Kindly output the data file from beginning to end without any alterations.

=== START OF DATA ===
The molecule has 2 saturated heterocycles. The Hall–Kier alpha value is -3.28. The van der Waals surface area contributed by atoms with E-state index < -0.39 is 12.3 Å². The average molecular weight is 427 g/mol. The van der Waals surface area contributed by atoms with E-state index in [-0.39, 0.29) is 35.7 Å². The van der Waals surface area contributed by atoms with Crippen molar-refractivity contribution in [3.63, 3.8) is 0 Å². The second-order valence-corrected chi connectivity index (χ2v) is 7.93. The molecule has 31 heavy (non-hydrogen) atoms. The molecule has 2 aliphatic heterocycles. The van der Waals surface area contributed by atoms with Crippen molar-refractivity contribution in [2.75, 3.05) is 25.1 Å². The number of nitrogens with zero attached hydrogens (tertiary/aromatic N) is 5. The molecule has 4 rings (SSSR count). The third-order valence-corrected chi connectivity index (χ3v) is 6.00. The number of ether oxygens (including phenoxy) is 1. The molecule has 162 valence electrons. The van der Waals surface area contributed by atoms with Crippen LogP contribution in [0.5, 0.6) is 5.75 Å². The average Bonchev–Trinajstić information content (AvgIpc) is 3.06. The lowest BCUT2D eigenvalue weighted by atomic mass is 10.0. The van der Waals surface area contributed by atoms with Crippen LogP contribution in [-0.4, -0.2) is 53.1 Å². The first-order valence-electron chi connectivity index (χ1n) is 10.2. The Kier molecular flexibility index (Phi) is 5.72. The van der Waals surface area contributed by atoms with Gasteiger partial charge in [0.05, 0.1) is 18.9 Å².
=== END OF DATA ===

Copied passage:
The molecule has 2 saturated heterocycles. The Hall–Kier alpha value is -3.28. The van der Waals surface area contributed by atoms with E-state index < -0.39 is 12.3 Å². The average molecular weight is 427 g/mol. The van der Waals surface area contributed by atoms with E-state index in [-0.39, 0.29) is 35.7 Å². The van der Waals surface area contributed by atoms with Crippen molar-refractivity contribution in [3.63, 3.8) is 0 Å². The second-order valence-corrected chi connectivity index (χ2v) is 7.93. The molecule has 31 heavy (non-hydrogen) atoms. The molecule has 2 aliphatic heterocycles. The van der Waals surface area contributed by atoms with Crippen molar-refractivity contribution in [2.75, 3.05) is 25.1 Å². The number of nitrogens with zero attached hydrogens (tertiary/aromatic N) is 5. The molecule has 4 rings (SSSR count). The third-order valence-corrected chi connectivity index (χ3v) is 6.00. The number of ether oxygens (including phenoxy) is 1. The molecule has 162 valence electrons. The van der Waals surface area contributed by atoms with Crippen LogP contribution in [0.5, 0.6) is 5.75 Å². The average Bonchev–Trinajstić information content (AvgIpc) is 3.06. The lowest BCUT2D eigenvalue weighted by atomic mass is 10.0. The van der Waals surface area contributed by atoms with Crippen LogP contribution in [-0.4, -0.2) is 53.1 Å². The first-order valence-electron chi connectivity index (χ1n) is 10.2. The Kier molecular flexibility index (Phi) is 5.72. The van der Waals surface area contributed by atoms with Gasteiger partial charge in [0.05, 0.1) is 18.9 Å².